Estadio Centenario

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Estadio Centenario
Aerial view of the stadium in 2021
Full nameEstadio Centenario
LocationAvenida Dr. Américo Ricaldoni y Federico Videla, Parque Batlle, Montevideo, Uruguay
OwnerMontevideo Department
OperatorComisión Administradora del Field Oficial (CAFO)
Record attendance79,867
(27 July 1930)
Field size105 x 68 m
Broke ground21 July 1929
Built1929–30 (8 months)
OpenedJuly 18, 1930; 93 years ago (July 18, 1930)
Construction cost$1,000,000
ArchitectJuan Antonio Scasso
Uruguay national football team (1930–present)
Peñarol (1933–2016)

Estadio Centenario is a stadium in the Parque Batlle of Montevideo, Uruguay, used primarily for football, and owned by the Montevideo Department. The stadium was built between 1929 and 1930 to host the inaugural 1930 FIFA World Cup, as well as to commemorate the centenary of Uruguay's first constitution. It is listed by FIFA as one of the football world's classic stadiums.[3][4] On July 18, 1983, it was declared by FIFA as the first Historical Monument of World Football, to this day the only building to achieve this recognition worldwide.[5][6]

Estadio Centenario is the national stadium of Uruguay and the primary home of their national football team. Uruguay has always been a threat when playing in their home stadium, consistently beating top teams. Even the top-ranked Brazil national football team has only managed three wins in 20 attempts; two were official matches during 2010 and 2018 World Cup qualification, but one was Uruguay's heaviest defeat at the stadium when they lost 4–0 to Brazil in 2009.


The stadium in 1930, when it was inaugurated for the first World Cup

The construction of the Centenario is one of the most important stages in the development of sports in South America and international football. It was built especially for the 1930 FIFA World Cup, by immigrant workers in a record time of nine months. Its name originates from the 100-year-celebration of the ratification of the first Constitution of Uruguay.

Initially, all World Cup matches were to be played in the Centenario. However, heavy rains in Montevideo delayed construction of the stadium, so that several matches had to be played in the Pocitos Stadium of C.A. Peñarol, and the Parque Central of Club Nacional de Football. It was inaugurated on July 18, 1930, with a match between Uruguay and Peru; the Celeste won 1–0 with a goal by Hector "Manco" Castro.[7]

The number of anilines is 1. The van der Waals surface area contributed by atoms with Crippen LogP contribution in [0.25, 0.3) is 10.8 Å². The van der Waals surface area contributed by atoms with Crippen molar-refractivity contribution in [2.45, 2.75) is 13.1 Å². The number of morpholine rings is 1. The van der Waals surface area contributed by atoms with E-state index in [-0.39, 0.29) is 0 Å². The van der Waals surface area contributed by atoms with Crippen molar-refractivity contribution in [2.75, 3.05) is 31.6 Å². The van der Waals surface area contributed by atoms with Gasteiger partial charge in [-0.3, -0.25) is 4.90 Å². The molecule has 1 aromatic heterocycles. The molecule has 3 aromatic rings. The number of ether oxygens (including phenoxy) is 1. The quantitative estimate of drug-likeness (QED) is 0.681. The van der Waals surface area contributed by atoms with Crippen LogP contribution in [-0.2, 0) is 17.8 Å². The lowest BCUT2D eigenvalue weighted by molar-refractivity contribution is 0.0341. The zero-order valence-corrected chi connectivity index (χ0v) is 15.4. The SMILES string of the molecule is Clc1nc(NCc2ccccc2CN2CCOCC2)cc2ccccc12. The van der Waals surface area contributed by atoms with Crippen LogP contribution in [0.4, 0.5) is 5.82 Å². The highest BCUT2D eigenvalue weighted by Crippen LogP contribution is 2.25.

The final match of the inaugural World Cup matched Uruguay and Argentina, with Uruguay winning 4–2.[8] Since then, the Centenario has been the scene of Copa América (1942, 1956, 1967, 1995), three South American Youth Championships (1979, 2003, 2015), a South American Under-17 Football Championship (1999) and 1980 Mundialito.

In 2021, the Centenario was selected as host of the Copa Libertadores and Copa Sudamericana finals. The stadium was renovated to prepare for those matches. The total cost of the works was $6 million and included the renovation of the grandstands, bathrooms, VIP boxes, and press boxes, along with a new illumination system and new pitch.[9][10]


Aside from the Uruguay national team, any football club can rent the stadium for its home matches.[6] Peñarol has done that often,[11] and Nacional rents it for some international matches.[12] Peñarol played all of its home matches at the stadium from 1933 until it moved to Estadio Campeón del Siglo in 2016.

In the case of other Uruguayan teams, they often decide to play there against both Peñarol and Nacional.[11][12]


Video of the stadium prior to a game against Brazil in June 2009

The stadium has four Grandstand separated by four lanes. The main one is the Olympic Tribune (and lower Platea known as Olympic), which is named so because the team had won two Olympic championships in a row (1924 and 1928). This has a maximum capacity of 21,648 spectators located in the three rings and the audience.[1] Then there are the "popular", so called because they are sold cheaper, these are: the Colombes, in honor of the Colombes, France in which the national team became Olympic champions 1924 and Amsterdam, because it was where the Celeste were crowned Olympic champions for the second time in 1928. The Grandstand Colombes accommodates 13,914 spectators while the Amsterdam accommodates 13,923.[1] The America Tribune is parallel to the Olympic one. There are also "VIP" boxes and press boxes with room for 1,882 spectators, as well as the platform has room for 2,911 spectators, and additionally the grandstand has room for 5,957 people.[1]